Despite the success of “A Raisin in the Sun,” Richards had a difficult time following it up with another hit. He directed a stage adaptation of Richard Wright’s novel “The Long Dream” as well as “The Moon Besieged.” Both shows closed during their opening week of performances. He then ventured into works that were not exclusively focused on African-American themes, such as a musical adaptation of “The Yearling” in 1965, only to see it close the night after it opened. He was hired to direct a staged adaptation of James Baldwin’s The Amen Corner but ran into issues with producers and was fired from the show.
Once again Lloyd Richards leaned on his background as a acting couch. He became the head of the actor training program at New York University’s School of the Arts, in 1966. In 1968 he took a concurrent post as director of the National Playwrights Conference at the O’Neill Theater Center in Waterford, Connecticut. An annual summer workshop, the conference hosts a group of playwrights – some well-known while others are up-and-coming – to nurture their new work to a final draft with the help of a resident cast, director and dramaturge. Under his leadership the O’Neill developed new works by John Guare, Arthur Kopit, Wendy Wasserstein, Christopher Durang, and David Henry Hwang. African or African American playwrights who had plays developed include Derek Wolcott, Wole Soyinka, Charles OyamO Gordon, Richard Wesley, Philip Hayes Dean, and most famously, August Wilson.
He was Professor of Theater and Cinema at Hunter College in New York City before he was tapped, in 1979, to become Dean of the prestigious Yale University School of Drama. At the same time he became Artistic Director of the highly influential Yale Repertory Theatre.
Throughout his career, Lloyd Richards sought to discover and develop new plays and playwrights, as a member of the Playwrights’ selection committee of the Rockefeller Foundation and of the New American Plays program of the Ford Foundation, and as Artistic Director of the National Playwrights Conference at the Eugene O’Neill Memorial Theatre Center from 1968 to 1999. Richards’s long search for a major new American playwright bore fruit with the 1984 production of “Ma Rainey’s Black Bottom” by August Wilson. Throughout the 1980s and into the ’90s, Richards directed the Yale Rep and New York productions of the successive installments of August Wilson’s multi-part chronicle of African American life. The plays in this cycle include “Fences,” “Joe Turner’s Come and Gone,” “The Piano Lesson,” “Two Trains Running” and “Seven Guitars.” They ended their professional relationship in 1996 following the Broadway run of “Seven Guitars.”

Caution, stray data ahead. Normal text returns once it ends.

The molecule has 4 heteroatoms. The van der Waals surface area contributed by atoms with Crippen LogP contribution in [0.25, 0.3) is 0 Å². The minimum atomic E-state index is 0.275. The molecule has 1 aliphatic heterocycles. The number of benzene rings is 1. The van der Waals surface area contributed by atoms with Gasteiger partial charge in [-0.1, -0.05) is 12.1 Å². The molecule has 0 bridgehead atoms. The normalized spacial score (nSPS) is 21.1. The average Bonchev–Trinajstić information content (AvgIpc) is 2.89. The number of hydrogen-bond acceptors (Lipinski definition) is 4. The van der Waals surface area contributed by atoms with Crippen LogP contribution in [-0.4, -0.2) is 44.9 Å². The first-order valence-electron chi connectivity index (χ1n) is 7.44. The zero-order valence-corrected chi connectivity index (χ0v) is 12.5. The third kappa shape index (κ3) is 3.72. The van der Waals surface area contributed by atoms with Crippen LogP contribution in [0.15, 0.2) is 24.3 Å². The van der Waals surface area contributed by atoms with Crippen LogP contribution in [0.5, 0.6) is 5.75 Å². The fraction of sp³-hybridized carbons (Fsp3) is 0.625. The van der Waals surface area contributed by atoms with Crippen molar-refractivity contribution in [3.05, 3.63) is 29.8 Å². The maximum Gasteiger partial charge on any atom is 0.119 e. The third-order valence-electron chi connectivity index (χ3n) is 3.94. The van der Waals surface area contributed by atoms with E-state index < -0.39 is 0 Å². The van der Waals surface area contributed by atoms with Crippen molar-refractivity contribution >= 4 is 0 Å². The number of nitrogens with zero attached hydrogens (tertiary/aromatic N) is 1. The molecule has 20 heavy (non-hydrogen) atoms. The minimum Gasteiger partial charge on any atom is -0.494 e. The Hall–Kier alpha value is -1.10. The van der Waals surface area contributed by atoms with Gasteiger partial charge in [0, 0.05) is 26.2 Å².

Richards’s television credits included segments of “Roots: The Next Generation,” “Bill Moyers’ Journal” and “Robeson,” a presentation on the life of the African American actor and activist Paul Robeson, who was an early inspiration for the young Lloyd Richards. Richards also dealt with Robeson’s life and legacy in the 1977 theatrical production “Paul Robeson.” Richards was the recipient of the Pioneer Award of AUDELCO, the Frederick Douglass Award and, in 1993, was awarded the National Medal of the Arts. He also served as President of the Society of Stage Directors and Choreographers.
Richards retired from Yale in 1991, and from the O’Neill Center in 1999. In his later years he suffered from cardiovascular disease, and died of heart failure on June 29, 2006, at Mount Sinai Hospital in New York City. It was his 87th birthday. Survivors include his wife, Barbara Davenport Richards, a onetime Broadway dancer he wed in 1957, and their sons, Scott and Thomas.